How to start a project management business
A project management business could be your ticket to satisfying work, stellar contacts, and excellent earning potential.
If that sounds good, read on to learn about the key components you need to have in place to start a project management business.
Qualifications and experience
As a project management business owner, you will likely find that potential clients decide whether or not to work with you based on two key factors:
Some clients will care more about your qualifications, while others will be more interested in the work you’ve done previously for other clients. Ideally, you’ll have a good balance of the two within your business.
There are all sorts of project management courses available online and via educational institutions. Some qualifications are built around specific project management methodologies, such as Agile Project Management and PRINCE2. Other qualifications, such as Project Management Professional (PMP) certification, provide a more general grounding that will help you tick all the boxes on the project manager job description.
Qualifications can help prove the credentials of your project management business – but your work history is more important still. We suggest you create an online portfolio featuring case studies on the work you’ve done, including testimonials from your clients and statistics that prove the success of your projects.
If you haven’t managed any projects yet, you could create the starting point for your portfolio by volunteering to take on a few projects for a small business or good cause.
Technological approach and project management methodology
Many early-stage project management businesses use a specific technological approach and project management methodology to deliver projects.
This streamlined approach has multiple benefits:
Team members build up lots of expertise in the chosen software and methodology, leading to gains in performance and business reputation.
Software and training costs are kept relatively low.
Workflow and problems tend to become relatively predictable.
Popular project management methodologies include Agile, Scrum, Kanban and Lean.
Leading team management tools providers include, erm, Teamwork! Feel free to contact us at any time for advice on setting up your systems as a new project management business.
Business setup and marketing
Before you start trading as a project management business, you will need to decide on a business setup. The options available will vary depending on your nationality, but the likelihood is that you will have to choose between setting up as a freelancer or as a company. If you will be working alone, freelancing might be the most appropriate option, while businesses with multiple employees will usually need to set up as a company.
Once your project management business is registered with the relevant governmental authority, you’ll be ready to start marketing. We suggest you explore a range of marketing channels including your own website, social media such as LinkedIn and Twitter, PPC search advertising, and networking. Marketing will be crucial to securing your first clients.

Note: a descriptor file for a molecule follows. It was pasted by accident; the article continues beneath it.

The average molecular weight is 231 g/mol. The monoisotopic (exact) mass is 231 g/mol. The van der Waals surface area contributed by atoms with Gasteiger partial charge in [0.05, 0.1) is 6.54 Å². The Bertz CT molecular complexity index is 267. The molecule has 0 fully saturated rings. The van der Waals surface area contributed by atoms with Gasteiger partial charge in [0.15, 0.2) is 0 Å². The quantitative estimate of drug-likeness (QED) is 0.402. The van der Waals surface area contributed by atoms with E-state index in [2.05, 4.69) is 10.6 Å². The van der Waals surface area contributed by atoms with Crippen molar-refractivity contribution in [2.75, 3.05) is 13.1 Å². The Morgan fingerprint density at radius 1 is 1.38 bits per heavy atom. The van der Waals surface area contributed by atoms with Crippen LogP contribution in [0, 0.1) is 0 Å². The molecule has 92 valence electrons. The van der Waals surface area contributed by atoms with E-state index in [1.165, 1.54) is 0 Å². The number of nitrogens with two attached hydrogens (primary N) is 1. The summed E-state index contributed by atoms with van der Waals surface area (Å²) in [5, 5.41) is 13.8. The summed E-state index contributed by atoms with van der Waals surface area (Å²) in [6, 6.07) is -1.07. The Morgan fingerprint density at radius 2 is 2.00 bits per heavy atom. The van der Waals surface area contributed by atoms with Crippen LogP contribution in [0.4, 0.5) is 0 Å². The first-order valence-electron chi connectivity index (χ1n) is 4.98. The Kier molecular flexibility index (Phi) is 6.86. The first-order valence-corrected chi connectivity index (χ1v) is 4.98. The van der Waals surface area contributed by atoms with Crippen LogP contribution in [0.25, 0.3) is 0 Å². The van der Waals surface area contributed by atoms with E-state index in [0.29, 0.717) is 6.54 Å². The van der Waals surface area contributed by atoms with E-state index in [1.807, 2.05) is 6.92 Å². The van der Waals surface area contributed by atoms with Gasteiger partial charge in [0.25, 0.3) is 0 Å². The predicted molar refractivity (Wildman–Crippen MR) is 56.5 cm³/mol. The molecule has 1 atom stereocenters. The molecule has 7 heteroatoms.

What are the pros and cons of starting a project management business?
One of the big motivations to start a business is those dollar, dollar bills, y’all.
According to Indeed, project manager salaries in the United States average out at $86,450 per year – and that’s before we factor in $13,500 per year in cash bonuses. Freelance project managers or project management businesses may be even more handsomely rewarded, with day rates often exceeding $400.
That’s not to say project management is all about the cash. Other advantages of setting up a project management business include the opportunity to work with a vast array of industries, the option to work flexibly, and the potential to make contacts in all sorts of high places.
No profession is perfect, and there are of course some potential downsides to starting a project management business. For instance, the high expectations corporate clients may have in terms of prior work and qualifications could present a barrier to entry.
There’s also a question mark over whether project managers are in demand to the usual extent, given the global situation with COVID-19. With that said, the project management industry seems likely to be far more resilient to the present climate than many other industries, especially ones where in-person contact is unavoidable. People will always need to get things done, and project management businesses will always be well placed to help them do so.
How to become a project management consultant
Project managers who have done well in the industry might want to consider setting up shop as a project management consultant.
Rather than working on a client’s project from start to finish, a project management consultant will usually play a more advisory role. This may involve helping a client to solve a technical problem or deliver a complex project.
In order to build a business as a project management consultant, you will need to be able to show clients that you have had years of experience and/or major success as a project manager. This process can be fast-tracked if you can show a high level of specialization in a valuable area, such as managing multiple projects across time zones.